22. A "correct" interpretation is according to the historical record behind the text. The problem is that there is too little information to be emphatic about such things...

    Post-modernism's understanding of a text is nothing other than Gestalt therapy, in my opinion...Objectivity is a hard case when it comes to history, as different people write different histories...such were the writers of the gospels...

    What good is such "hodge-podge"? unless the Church wants to form their "group think" around it?

  23. Robert Orsi, a historian of American religion, and one of my grad school professors, once said that the history of American Protestantism can be understood in two trends/ groups: those that are busy re-asserting the theology of John Calvin in their lives and those that are busy undoing the effects of a Calvinistic upbringing/ mindset.

    These categories relate to your categories here: belief-based religion is a re-assertion of Calvin and "way" Christianity seems to entail a discarding of Calvinistic beliefs.

    These categories may be "crude," as you say, but they are helpful nonetheless. And mostly accurate.

  24. In Christianity, you cannot have one without the other. If you do not know what you believe, then you cannot adequately or accurately follow. This requires a commitment and discipline of study. If you do not act of what you have learned, then you do not follow Jesus Christ as a disciple. In this way, Christianity is not either a "way of life" or a "religion", but a religion that demands a way of life.

  25. Don't look for being CORRECT, look for being charitable, merciful, kind, forgiving.

    So, before we can deal with aion's meaning, we need to define 'CORRECT.' I think each author had a meaning in mind when she put the word symbols in sequence. I most likely can never PERFECTLY align my understanding with their intent. Nevertheless, I can try to approach their intent, no?

    So, correct for me means using the intellect I have to approach the original intent of the author. So what if it is difficult? Now, how is that activity not charitable, or merciful, etc?

    So, what is the support you have for your clear statement that: eternal hell is obviously false? And, do you still hold to your previous interpretation of the parable of the lost sheep and this god who is going to forgive everybody?

  26. :)...

    God is not Sovereign in the individual affairs of men...this is what the Enlightenment was about. Our country attained to its greatness because it protected the value of individual conscience and commitment to different values concerning one's life commitments...

  27. Sorry Angie, I missed this post :-(

    Isn't it true that "Paul" could be useful for the Church to build its Tradition?

    If by the church you mean some visible organization of people, then sure. This organization (splintered though it may be) can use "Paul" or "Jesus" or whatever to fashion any myth that is perceived to be to its advantage. However, these various theologies do not alter the Truth. Only one of them can be right and maybe all of them are wrong. Your pick.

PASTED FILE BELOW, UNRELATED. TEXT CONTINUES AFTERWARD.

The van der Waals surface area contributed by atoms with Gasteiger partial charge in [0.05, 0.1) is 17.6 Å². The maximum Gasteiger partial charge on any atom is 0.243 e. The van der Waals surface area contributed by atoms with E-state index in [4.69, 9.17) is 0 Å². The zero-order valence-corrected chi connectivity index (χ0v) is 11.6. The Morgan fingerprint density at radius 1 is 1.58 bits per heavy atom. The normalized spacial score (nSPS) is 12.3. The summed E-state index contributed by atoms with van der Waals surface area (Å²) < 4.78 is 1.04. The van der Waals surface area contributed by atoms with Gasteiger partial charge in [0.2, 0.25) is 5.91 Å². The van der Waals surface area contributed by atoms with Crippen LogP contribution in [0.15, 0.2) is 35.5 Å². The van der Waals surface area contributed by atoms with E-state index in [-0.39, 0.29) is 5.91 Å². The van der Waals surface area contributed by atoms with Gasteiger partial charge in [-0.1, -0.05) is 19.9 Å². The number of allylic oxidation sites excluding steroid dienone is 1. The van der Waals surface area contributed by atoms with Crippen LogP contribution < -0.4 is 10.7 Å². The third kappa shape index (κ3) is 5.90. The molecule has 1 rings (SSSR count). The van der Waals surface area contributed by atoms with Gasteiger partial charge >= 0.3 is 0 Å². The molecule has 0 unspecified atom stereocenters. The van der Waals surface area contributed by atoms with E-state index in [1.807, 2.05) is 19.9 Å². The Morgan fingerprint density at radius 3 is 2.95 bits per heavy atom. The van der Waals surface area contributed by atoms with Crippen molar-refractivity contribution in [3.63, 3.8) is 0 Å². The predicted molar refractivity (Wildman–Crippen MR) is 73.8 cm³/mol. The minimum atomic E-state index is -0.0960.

28. And as that "way of life" is defined, it can be in conflict with AMerica's understanding of liberty....on one hand...

    but at the same time, it is according to the laws that protect those liberties....

  29. And I think it is a shame that fundamentalists groups are gaining momentum in scholarship, such as with the SBL, b/c it devalues reason and replaces it with faith. Faith raises questions about justice, as faith cannot be based on reason when faith is individualized...

    At the same time, the Church should not protect its right against the questions,discoveries or investigations that could be answered and bring resolutions to the questions facing man today...

  30. I don't know what you mean by "the Truth" must have "inside information"...and if so, then be happy that you are chosen by God....

  31. This is the very reason why I have lost interest in "spiritual things", as "spiritual people" are so "special" they are above the "rule of law"....but it is the same concern I have for our country because of our leaders in every arena being "above the law" or bending the rules to suit their purposes, without the consent of the governed...representatives shoud respect the people they are representing...

  32. "spiritual people" are so "special" they are above the "rule of law"....

    How does this respond to anything I just wrote? For the record, I don't think anybody should be above the rule of law. Even the leaders to whom you referred.

  33. you must have "inside information"

    I don't; the information I have is out there for all of us. Further, I didn't say I had "the truth." What I mean by truth is the belief that there is one and only one reality. And, it is not changed by my grasp of it or lack thereof.

  34. The problem with the parable - like many oversimplifications - is that it doesn't paint the entire picture. The issue is not that the man who has been shot is asking too many questions of the purported healer. The issue is that the man is presented with many purported healers - and he must decide - because his time is very limited - which healer to trust. He can only ascertain which healer to trust by trying to understand which healer has methods, practices and antidotes that make sense to the man and that have the best efficacy in his judgment.